Friday, September 1, 2017

Indian Attack

In recent years, we have written about the Indians here in California. After telling their story, I have become aware of the hubris of Europeans who arrived here in America, usurped their lands, and destroyed their way of life. Recently, I have been transcribing accounts of my own ancestors, and I have become painfully aware of their part in doing the same. In this account, my great-grandfather recounts his encounter with the Indians in Utah. I present it as a historical account only. In no way, do I condone the actions of those who arrived and showed no respect for those already living on the land.

Indian Attack
An account given by Marinus Lund
of Spring City, Utah.

Edited by Lorna Lund Collins

During the month of April, a company of "Minute Men" was organized at Spring City, Sanpete County, Utah, for guarding, scouting, and general service in protecting the settlers from the Indians. The company was composed of ten picked men, who were on duty all the time during the spring and summer of 1867.

Everybody moved along quietly until the morning of August 13, 1867, when about twenty men with teams left Spring City for the hayfield, which was about six miles southwest of the town. Contrary to the usual custom, the scouting ahead of the cowherd was not done that morning.

A company of Indians, who evidently had spent the previous night in the stone-quarry hills, about a half-mile south of the hay road, saw the cow herd coming over the hills north of the road. In their effort to reach the cowherd, the Indians encountered the hay teams. The Minute Men were guarding the herd and were attracted by the reports of the guns fired by the Indians in their attack on the hay teams.

William Scott, Sanford Allred, and myself [sic] rode to the place where the firing was heard. On our way, we saw Andrew Johnson, a driver of one of the hay teams, going north with an arrow in his back. He had been shot by an Indian while on his wagon.

Sanford Allred, who was armed with a cap and ball pistol, went to Spring City to report. William Scott left me and rode down west. I yelled and asked him to wait for me.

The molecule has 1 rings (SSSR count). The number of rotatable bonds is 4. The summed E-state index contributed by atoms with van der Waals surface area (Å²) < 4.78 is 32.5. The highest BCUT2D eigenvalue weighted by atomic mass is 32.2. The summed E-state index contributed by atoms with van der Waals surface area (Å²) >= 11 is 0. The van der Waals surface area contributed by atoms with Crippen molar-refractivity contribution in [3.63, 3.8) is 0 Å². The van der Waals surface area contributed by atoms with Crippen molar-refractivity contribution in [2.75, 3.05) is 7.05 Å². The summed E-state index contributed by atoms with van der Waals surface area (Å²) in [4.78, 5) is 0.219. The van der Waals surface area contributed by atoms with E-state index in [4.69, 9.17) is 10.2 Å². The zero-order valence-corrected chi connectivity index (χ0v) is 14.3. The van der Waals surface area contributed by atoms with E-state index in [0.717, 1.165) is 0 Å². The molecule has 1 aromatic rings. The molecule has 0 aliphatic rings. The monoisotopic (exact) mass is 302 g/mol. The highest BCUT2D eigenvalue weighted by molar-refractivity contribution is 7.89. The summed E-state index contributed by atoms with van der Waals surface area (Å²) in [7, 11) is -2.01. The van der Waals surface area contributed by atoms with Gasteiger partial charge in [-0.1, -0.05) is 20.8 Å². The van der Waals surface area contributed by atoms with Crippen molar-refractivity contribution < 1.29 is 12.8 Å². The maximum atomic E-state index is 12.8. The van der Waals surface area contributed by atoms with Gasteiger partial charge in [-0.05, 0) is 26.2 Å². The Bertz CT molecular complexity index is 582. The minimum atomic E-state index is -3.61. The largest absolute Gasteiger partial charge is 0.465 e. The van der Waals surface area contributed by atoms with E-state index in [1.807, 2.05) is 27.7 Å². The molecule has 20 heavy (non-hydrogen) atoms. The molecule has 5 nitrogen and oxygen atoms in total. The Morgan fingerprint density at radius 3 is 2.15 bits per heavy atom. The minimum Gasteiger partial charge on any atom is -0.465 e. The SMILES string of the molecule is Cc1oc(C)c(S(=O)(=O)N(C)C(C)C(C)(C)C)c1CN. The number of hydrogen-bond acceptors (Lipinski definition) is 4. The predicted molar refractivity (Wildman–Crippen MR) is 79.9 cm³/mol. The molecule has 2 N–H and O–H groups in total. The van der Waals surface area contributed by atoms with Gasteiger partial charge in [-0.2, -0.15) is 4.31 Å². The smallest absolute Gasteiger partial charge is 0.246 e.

I had nearly reached him when Mr. Scott said, "Look behind you.”

I then discovered that several Indians were riding close behind me. I turned in my saddle and fired at them. They rode away.

When I reached Scott, I asked him where he was going? [sic] He said that he was afraid his father-in-law, James Meeks, had been killed.

I then left Scott and rode north to the cowherd. On the way, I met William Blain, who had been shot through the ear by the Indians. Mr. Blain told me not to get scared. I showed him the nearest way to town, and told him to go there as fast as he could. The Indians were then all south of us.

I then met Jack Allred and asked him where he was going. He said that he was going down to get his horse out of the band, which the Indians had stolen. As he was crippled, I told him that I would go with him and help him catch his horse. I suggested that the Indians might kill him; to which he replied that he did not care.

We went east to a place where other Minute Men were stationed on top of a hill. At the foot of this hill, two Indians rode by without seeing us. Neither did we see them until they had passed.

When we arrived at the top of the hill, I dismounted and tied my horse to a cedar tree. As I dismounted, three Indians rode by. I shot at them three times.

Captain John Hitchcock asked me if I was shot.

I told him, "No."

He then said that my horse was shot, if I wasn't, but my horse was not hurt.

Jack Allred said “You hit an Indian.”

“I am not certain whether I did or not," was my reply.

Later, we caught a mule, which one of the Indians that I shot at had been riding. This mule had been stolen from Peter Oldroyd at Glenwood at the fight in March, 1867.

I then rode towards Spring town and met members of the militia, who were coming to the rescue of the herd and hay teams.

The Indians had stolen twenty-eight head of horses and started to the mountains with them. We followed the Indians up the trail south of Bill Allred's canyon, and the militia had a small engagement with them on the mountainside.

The Indians were followed to the top of Horseshoe Mountain, and on the way up my horse gave out.

Thomas Coates, a tame Indian from Moroni, and I followed to the top of the Horseshoe.

When we arrived there, we discovered that all the militiamen had returned to Springtown, and we did not see any Indians there.

Then we returned to Springtown, where we arrived about nine o'clock at night.

Here we learned that William Scott's father-in-law, James Meeks had been killed, and Andrew Johansen, who had been wounded, died that night.


  1. Replies
    1. Especially since this is his first-hand accoutn.

  2. Replies
    1. I thought so. We have heard many accounts in films, etc. But this is in his own words.

  3. Wow! If he hadn't keep an accounting of his life we would never know this story. Fascinating.

    1. I feel very fortunate to have all of this information on my ancestors. Really puts our lives in perspective!

  4. Very interesting - and amazing that it's in his own words.